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Oh, Say Can You Read?

September 29, 2017

I have a friend, a native-born U.S. citizen, an honest, smart and ardent communist, who voted for Donald Trump because he thought Trump would bring about the destruction of our political system. I’ve got to say he called it.

Robert Kahn

By Robert Kahn

Deputy editor emeritus, Courthouse News

I have a friend, a native-born U.S. citizen, an honest, smart and ardent communist, who voted for Donald Trump because he thought Trump would bring about the destruction of our political system. I’ve got to say he called it.

As my favorite Republican columnist David Brooks wrote this week for The New York Times, Trump “has a nose for every wound in the body politic and day after day he sticks a red-hot poker in one wound or another and rips it open. Day by day Trump is turning us into a nation of different planets. Each planet feels more righteous about itself and is more isolated from and offended by the other planets.”

Outside of outright collusion with a foreign enemy, what better policy is there than that to weaken and subvert a country?

And for what?

Let’s look at the latest controversy, about professional football players kneeling as the national anthem is played before NFL games.

This is not disrespect. Kneeling is a symbol of submission.

Let’s look at the issue, rather than stomp on people involved in it.

Francis Scott Key wrote a poem, the “Star-Spangled Banner,” in 1814, after seeing the British attack Fort McHenry during the War of 1812.

It was set to a tune which John Stafford Smith, an Englishman, had written for his men’s social club in London. Originally, the tune was known as the Anacreontic Song, named for Anacreon, a Greek poet of the fifth century B.C., who was famous for his drinking songs.

Smith’s tune was known, then and now, for being hard to sing, because of its range of an octave and a half. Smith, by the way, was an early collector of the works of J.S. Bach, with whose country England had been, and would continue to be, at war.

The “Star Spangled Banner” did not become our national anthem until 1931, under President Herbert Hoover. Its glorification was a way to give the country some pride, and bring us together during the worst days of the Great Depression.

Before then, our unofficial national anthem was “America the Beautiful,” whose melody is identical to “God Save the Queen.”

The history of how the anthem has been used in the United States is a history of political opportunism. It was not played regularly at baseball games until 1918, during the Great War, at the 7th inning stretch, then eventually at the beginning of games.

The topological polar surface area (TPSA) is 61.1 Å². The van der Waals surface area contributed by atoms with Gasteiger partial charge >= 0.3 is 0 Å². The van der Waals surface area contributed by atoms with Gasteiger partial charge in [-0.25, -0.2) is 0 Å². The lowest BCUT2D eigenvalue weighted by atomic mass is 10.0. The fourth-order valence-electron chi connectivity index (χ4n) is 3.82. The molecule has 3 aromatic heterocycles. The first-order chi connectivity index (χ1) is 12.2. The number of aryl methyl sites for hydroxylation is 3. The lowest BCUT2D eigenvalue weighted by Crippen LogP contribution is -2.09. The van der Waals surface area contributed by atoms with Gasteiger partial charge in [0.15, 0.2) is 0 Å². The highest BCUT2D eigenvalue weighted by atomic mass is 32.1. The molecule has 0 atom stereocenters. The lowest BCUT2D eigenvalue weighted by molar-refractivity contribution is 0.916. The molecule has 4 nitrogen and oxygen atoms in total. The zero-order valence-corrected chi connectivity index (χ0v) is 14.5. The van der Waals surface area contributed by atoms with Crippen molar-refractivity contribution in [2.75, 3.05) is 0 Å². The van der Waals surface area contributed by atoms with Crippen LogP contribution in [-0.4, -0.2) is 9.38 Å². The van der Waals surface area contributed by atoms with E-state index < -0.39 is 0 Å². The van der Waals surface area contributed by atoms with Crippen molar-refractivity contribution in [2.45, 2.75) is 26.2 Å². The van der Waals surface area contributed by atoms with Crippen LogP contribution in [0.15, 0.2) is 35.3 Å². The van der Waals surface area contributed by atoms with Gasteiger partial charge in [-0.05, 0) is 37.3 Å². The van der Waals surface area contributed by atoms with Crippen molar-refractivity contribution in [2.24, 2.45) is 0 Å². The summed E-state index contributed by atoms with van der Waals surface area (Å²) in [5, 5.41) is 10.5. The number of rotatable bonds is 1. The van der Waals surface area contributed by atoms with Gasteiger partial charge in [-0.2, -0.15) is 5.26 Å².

When the war ended, the song fell out of use at baseball games until 1942, during World War II.

No one remembers, or dare point out today, the racist words of the song’s third stanza: “No refuge could save the hireling and slave / from the terror of flight and the gloom of the grave.” This was an overt attack upon the black slaves who had fled their owners to become “hirelings” to the British.

Today’s bogus, manufactured controversy over black football players kneeling during the national anthem calls to mind similar phony controversies about schoolchildren who prefer not to stand for the Pledge of Allegiance.

The pledge was written for schoolchildren by a Baptist minister in 1892, for the 400th year of Columbus’ arrival in the Bahamas, which is still a member of the British Commonwealth.

The phrase “under God” was added under President Eisenhower in 1954, to distinguish us from the godless Soviet Union — more political opportunism.

The first constitutional challenge to making schoolchildren stand and recite the Pledge of Allegiance was resolved — Hah! — by the Supreme Court in 1942, in West Virginia v. Barnette, in which Justice Robert Jackson wrote: “If there is any fixed star in our constitutional constellation, it is that no official, high or petty, can prescribe what shall be orthodox in politics, nationalism, religion, or other matters of opinion or force citizens to confess by word or act their faith therein. If there are any circumstances which permit an exception, they do not now occur to us.”

A number of Supreme Court rulings have addressed “enforced speech,” generally siding against it.

If standing for the national anthem is not enforced speech, I don’t know what is.

And if the president of the United States demanding that employees of private corporations be fired for their speech is not interference with interstate commerce, then I don’t know what that is, either.

I’m not a communist, like my friend, but he’s right on this one. Donald Trump is destroying the United States government, and tens of millions of our fellow citizens seem to like it.

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